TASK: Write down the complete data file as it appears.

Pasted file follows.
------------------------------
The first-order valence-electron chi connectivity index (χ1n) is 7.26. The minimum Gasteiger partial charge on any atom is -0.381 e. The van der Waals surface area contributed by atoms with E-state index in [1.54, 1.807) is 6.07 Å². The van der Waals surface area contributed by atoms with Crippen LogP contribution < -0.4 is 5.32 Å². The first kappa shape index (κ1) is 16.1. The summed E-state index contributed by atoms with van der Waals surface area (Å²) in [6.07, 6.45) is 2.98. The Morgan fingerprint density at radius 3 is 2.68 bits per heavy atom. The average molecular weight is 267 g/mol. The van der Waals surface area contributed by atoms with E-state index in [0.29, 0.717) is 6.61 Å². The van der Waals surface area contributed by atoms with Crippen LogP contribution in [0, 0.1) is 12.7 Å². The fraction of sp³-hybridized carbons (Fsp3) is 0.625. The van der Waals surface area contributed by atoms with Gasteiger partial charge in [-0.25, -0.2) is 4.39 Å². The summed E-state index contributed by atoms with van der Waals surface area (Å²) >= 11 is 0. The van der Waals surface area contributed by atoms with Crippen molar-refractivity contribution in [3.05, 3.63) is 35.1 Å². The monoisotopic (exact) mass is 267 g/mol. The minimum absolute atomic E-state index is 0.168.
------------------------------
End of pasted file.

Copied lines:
The first-order valence-electron chi connectivity index (χ1n) is 7.26. The minimum Gasteiger partial charge on any atom is -0.381 e. The van der Waals surface area contributed by atoms with E-state index in [1.54, 1.807) is 6.07 Å². The van der Waals surface area contributed by atoms with Crippen LogP contribution < -0.4 is 5.32 Å². The first kappa shape index (κ1) is 16.1. The summed E-state index contributed by atoms with van der Waals surface area (Å²) in [6.07, 6.45) is 2.98. The Morgan fingerprint density at radius 3 is 2.68 bits per heavy atom. The average molecular weight is 267 g/mol. The van der Waals surface area contributed by atoms with E-state index in [0.29, 0.717) is 6.61 Å². The van der Waals surface area contributed by atoms with Crippen LogP contribution in [0, 0.1) is 12.7 Å². The fraction of sp³-hybridized carbons (Fsp3) is 0.625. The van der Waals surface area contributed by atoms with Gasteiger partial charge in [-0.25, -0.2) is 4.39 Å². The summed E-state index contributed by atoms with van der Waals surface area (Å²) >= 11 is 0. The van der Waals surface area contributed by atoms with Crippen molar-refractivity contribution in [3.05, 3.63) is 35.1 Å². The monoisotopic (exact) mass is 267 g/mol. The minimum absolute atomic E-state index is 0.168.